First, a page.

Princeton and 30 other colleges and universities filed a friend-of-the-court brief Friday, March 31, supporting a legal challenge to the Trump administration's March 6 revised executive order on immigration.
The universities filed the amicus curiae brief with the U.S. Court of Appeals for the Fourth Circuit. The administration seeks there to overturn a Maryland federal judge's nationwide preliminary injunction against the administration's 90-day ban on travelers from Iran, Libya, Somalia, Sudan, Syria and Yemen.
The March 6 executive order was a second attempt by the administration to bar individuals from some Muslim-majority countries from entering the United States. Princeton filed an amicus brief last month backing the plaintiffs in a federal civil action in which the attorney general of New York and others challenged the administration's Jan. 27 executive order on immigration.
In the filing Friday, the colleges and universities said the latest executive order, like its predecessor, threatens their ability to continue to attract the most talented people from around the globe "and thus to meet their goals of educating tomorrow's leaders." Even though the entry ban is limited to six countries, the brief says, "American universities are already feeling its damaging effects."
The brief notes that more than one million international students were enrolled in U.S. universities during the 2015-16 academic year, including 640 (12.2 percent) of Princeton's undergraduates and 1,168 (42 percent) of its graduate students.
"Amici also benefit from the contributions of international faculty and scholars," the brief says. For example, at Princeton an "astonishing" 30 percent of its 1,152 faculty appointees are international, as are half of Princeton's academic professionals, and visiting faculty and researchers.
"Princeton has more than 50 students and employees from the six affected countries, and its graduate school received approximately 150 applications for fall 2017 alone (and more than 700 applications in the past five years) from students from those nations."
The brief concludes that the universities "take extremely seriously the safety and security of their campuses," but they believe "that safety and security concerns can be addressed in a manner that is consistent with the values America has always stood for, including the free flow of ideas across borders and the welcoming of immigrants to our universities."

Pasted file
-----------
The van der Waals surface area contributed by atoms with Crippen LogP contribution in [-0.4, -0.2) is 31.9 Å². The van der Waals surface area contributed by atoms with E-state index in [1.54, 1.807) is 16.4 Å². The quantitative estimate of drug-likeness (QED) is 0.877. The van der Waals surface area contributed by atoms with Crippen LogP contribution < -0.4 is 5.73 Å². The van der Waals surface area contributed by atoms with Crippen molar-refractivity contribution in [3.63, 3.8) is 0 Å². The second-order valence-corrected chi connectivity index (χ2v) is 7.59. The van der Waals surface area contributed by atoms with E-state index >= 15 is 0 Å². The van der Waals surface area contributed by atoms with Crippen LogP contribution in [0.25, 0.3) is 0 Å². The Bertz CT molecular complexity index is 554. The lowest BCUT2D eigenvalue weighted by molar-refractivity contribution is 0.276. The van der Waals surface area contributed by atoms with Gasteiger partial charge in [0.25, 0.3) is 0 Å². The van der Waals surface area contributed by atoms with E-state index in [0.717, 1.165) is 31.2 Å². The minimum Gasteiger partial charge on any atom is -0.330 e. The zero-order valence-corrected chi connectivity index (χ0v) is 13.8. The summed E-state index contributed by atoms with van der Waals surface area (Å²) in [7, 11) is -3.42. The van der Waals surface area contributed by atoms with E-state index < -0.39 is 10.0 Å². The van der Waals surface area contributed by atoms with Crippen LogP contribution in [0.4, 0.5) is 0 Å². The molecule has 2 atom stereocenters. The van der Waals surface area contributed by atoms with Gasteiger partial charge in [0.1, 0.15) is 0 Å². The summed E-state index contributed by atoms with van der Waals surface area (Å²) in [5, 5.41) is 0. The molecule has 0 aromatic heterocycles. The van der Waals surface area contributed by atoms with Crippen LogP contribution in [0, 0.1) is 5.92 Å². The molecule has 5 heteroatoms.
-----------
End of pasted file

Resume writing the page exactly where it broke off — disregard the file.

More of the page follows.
In addition to the amicus briefs, Princeton President Christopher L. Eisgruber and 47 other college presidents and chancellors sent a letter to President Trump on Feb. 2 asking him to rectify or rescind the first executive order. Eisgruber also issued a statement to the University community on the executive order two days after the order was issued.
When the second order was issued, Princeton expressed its agreement with a March 6 statement issued by the president of the Association of American Universities and said that while it appreciated "the provisions in the new executive order that exempt current visa and green-card holders and provide for a waiver process," these provisions "do not cure the fundamental problems" with the initial order. The new order, it said, still "unfairly targets [six] predominantly Muslin countries in a manner inconsistent with America’s best principles and greatest traditions" and still will "prevent talented, law-abiding students and scholars from the affected regions from reaching our campuses."
Joining Princeton in the new amicus brief are Boston University, Brandeis University, Brown University, Bucknell University, Carnegie Mellon University, Case Western Reserve University, Columbia University, Cornell University, Dartmouth College, Duke University, Emory University, George Washington University, Georgetown University, Harvard University, Johns Hopkins University, Massachusetts Institute of Technology, Middlebury College, Northeastern University, Northwestern University, Rice University, Stanford University, Tufts University, University of Chicago, University of Michigan, University of Pennsylvania, University of Southern California, Vanderbilt University, Washington University, Worcester Polytechnic Institute and Yale University.